Rose Water really is unique, unlike our other two pinks in our range you can see when compared with our light pink Peony on the left, it takes on a completely different tone, with a softer almost blush pink, whereas when compared to Damask on the right, it’s a lighter and purer looking, A gorgeous sophisticated pink.
Romantic in every way, this multitone white is perfectly balanced between warm and cool. This shade is inspired by the intricate details of its namesake.
Little Lamb for a chic tone-on-tone look
Inglenook for added depth
You’ve found the perfect neutral with Victorian Lace. This beautiful off white lends more to the cool side, while still maintaining a crisper white tone. The purity of this colour shows when compared with Lamp White on the left and Raw Silk on the right . Victorian Lace is the perfect neutral tone off white staple for your home decor.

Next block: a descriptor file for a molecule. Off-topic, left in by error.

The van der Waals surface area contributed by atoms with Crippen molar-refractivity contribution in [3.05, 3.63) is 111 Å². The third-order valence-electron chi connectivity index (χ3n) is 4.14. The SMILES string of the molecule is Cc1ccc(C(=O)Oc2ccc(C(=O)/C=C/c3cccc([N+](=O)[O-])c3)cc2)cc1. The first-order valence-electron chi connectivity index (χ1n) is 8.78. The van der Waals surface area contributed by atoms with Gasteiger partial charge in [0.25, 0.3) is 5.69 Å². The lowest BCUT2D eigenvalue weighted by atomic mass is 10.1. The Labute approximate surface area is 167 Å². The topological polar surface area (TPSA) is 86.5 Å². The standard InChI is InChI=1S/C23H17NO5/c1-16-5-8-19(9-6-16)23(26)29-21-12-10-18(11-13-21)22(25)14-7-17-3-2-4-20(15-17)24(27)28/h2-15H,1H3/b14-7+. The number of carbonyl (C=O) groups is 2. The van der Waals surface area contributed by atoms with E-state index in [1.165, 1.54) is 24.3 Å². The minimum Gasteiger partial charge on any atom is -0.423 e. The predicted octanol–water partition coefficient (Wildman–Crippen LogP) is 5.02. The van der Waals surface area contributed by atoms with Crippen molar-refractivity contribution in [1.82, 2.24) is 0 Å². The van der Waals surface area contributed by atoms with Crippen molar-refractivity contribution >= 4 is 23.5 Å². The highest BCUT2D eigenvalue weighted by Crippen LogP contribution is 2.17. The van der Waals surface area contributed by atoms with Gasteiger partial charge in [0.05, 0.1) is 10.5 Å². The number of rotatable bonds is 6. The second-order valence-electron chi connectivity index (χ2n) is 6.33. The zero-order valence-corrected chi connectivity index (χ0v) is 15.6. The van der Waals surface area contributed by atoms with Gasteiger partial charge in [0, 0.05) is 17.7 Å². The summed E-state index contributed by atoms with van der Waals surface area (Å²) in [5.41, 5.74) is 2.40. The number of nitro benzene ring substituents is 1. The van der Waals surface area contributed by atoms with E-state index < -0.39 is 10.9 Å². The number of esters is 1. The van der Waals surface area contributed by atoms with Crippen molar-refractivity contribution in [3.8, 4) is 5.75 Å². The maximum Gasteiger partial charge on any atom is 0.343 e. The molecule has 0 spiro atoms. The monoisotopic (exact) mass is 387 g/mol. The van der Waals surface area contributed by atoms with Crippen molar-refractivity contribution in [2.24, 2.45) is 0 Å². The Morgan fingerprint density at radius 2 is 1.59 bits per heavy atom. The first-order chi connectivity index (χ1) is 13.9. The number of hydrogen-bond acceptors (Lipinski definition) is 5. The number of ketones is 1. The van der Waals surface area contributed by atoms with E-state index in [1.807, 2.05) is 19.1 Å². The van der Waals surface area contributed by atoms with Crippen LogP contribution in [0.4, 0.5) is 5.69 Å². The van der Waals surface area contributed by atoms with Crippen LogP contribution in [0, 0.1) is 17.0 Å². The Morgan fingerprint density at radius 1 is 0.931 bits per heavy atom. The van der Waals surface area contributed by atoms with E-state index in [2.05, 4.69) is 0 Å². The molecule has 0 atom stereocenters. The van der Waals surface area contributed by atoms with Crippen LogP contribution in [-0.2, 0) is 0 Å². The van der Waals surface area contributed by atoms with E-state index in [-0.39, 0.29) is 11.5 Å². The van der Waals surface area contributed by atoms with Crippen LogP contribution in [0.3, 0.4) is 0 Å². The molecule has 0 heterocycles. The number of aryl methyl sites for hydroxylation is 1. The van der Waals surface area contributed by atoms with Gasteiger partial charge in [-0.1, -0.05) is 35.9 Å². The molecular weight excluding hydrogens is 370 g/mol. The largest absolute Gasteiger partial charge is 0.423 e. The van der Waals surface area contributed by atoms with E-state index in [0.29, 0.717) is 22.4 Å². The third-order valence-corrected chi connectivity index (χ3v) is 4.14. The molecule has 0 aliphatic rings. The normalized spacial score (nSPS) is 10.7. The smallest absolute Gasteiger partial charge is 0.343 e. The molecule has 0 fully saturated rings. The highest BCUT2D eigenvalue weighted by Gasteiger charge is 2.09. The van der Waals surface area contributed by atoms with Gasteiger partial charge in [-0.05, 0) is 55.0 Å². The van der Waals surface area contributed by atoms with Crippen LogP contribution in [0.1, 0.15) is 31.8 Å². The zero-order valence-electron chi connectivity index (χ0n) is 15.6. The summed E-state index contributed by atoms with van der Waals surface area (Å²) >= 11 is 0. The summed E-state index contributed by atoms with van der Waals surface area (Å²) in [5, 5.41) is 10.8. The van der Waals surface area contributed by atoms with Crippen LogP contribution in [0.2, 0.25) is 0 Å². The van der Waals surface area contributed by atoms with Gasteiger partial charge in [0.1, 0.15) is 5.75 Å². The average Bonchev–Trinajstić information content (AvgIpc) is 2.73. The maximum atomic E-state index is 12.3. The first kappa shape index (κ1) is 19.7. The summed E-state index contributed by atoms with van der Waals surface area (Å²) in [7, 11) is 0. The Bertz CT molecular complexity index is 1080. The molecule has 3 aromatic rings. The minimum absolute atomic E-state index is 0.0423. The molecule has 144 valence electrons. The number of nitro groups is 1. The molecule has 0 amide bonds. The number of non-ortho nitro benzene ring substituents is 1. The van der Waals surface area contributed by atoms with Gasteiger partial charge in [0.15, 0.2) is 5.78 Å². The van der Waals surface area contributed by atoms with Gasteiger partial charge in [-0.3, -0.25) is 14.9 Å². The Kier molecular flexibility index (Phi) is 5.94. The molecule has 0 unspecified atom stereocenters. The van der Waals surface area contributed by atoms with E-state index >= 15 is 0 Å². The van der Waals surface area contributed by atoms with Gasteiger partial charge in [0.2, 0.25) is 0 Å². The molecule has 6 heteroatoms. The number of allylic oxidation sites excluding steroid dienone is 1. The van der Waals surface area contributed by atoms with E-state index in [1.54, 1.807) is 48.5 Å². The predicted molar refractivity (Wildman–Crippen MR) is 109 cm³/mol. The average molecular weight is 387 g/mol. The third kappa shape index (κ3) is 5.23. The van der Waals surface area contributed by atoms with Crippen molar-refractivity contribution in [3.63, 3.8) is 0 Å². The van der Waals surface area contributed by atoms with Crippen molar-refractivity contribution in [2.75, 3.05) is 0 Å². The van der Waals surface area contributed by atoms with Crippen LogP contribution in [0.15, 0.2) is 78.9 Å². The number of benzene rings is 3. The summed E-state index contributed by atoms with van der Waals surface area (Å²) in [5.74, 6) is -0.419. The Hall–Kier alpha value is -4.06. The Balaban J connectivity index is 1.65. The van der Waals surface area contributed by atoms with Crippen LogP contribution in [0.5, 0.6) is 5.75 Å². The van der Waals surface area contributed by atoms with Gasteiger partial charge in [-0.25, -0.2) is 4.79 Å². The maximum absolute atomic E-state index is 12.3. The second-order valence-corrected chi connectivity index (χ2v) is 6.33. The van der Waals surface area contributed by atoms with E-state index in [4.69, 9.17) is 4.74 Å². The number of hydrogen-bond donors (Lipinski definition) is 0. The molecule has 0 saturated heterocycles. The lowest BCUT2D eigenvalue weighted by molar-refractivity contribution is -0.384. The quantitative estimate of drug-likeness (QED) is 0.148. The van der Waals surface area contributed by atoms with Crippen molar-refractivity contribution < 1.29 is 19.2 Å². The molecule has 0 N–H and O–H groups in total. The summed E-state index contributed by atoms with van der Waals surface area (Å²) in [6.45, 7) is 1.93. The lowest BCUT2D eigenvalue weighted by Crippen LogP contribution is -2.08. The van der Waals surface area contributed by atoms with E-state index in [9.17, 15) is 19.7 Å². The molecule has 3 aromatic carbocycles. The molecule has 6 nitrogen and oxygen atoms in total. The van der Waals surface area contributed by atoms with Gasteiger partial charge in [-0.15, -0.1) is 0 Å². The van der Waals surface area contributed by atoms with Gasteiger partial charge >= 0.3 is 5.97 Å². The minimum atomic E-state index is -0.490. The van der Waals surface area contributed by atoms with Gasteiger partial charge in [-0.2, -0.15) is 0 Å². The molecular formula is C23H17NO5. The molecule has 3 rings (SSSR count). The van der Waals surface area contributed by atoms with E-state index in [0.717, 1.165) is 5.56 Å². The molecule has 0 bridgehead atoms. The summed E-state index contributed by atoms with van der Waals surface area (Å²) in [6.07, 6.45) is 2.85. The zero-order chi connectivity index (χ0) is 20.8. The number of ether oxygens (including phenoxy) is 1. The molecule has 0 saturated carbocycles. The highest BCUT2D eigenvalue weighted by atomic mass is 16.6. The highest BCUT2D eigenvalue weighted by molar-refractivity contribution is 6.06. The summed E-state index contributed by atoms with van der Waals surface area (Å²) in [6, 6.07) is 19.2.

I hope that gives you some ideas for future projects!
Pre-orders begin today, with product beginning to ship July 16, 2021. Regular stock should be available and shipping at the end of July.
Probably the most common question I get is “What is the difference between Mineral Paint and Milk Paint?” And, honestly, it was less frequently asked before Fusion introduced their own ‘Milk Paint by Fusion’ line. Having two types of paint under the same “brand umbrella” seemed to blur the lines a bit for those that were unaware of the differences. But fear not, I am going to walk you through the differences and explain each one individually.
The good folks at Fusion have created a handy infographic (down below) that will quickly explain the differences by one.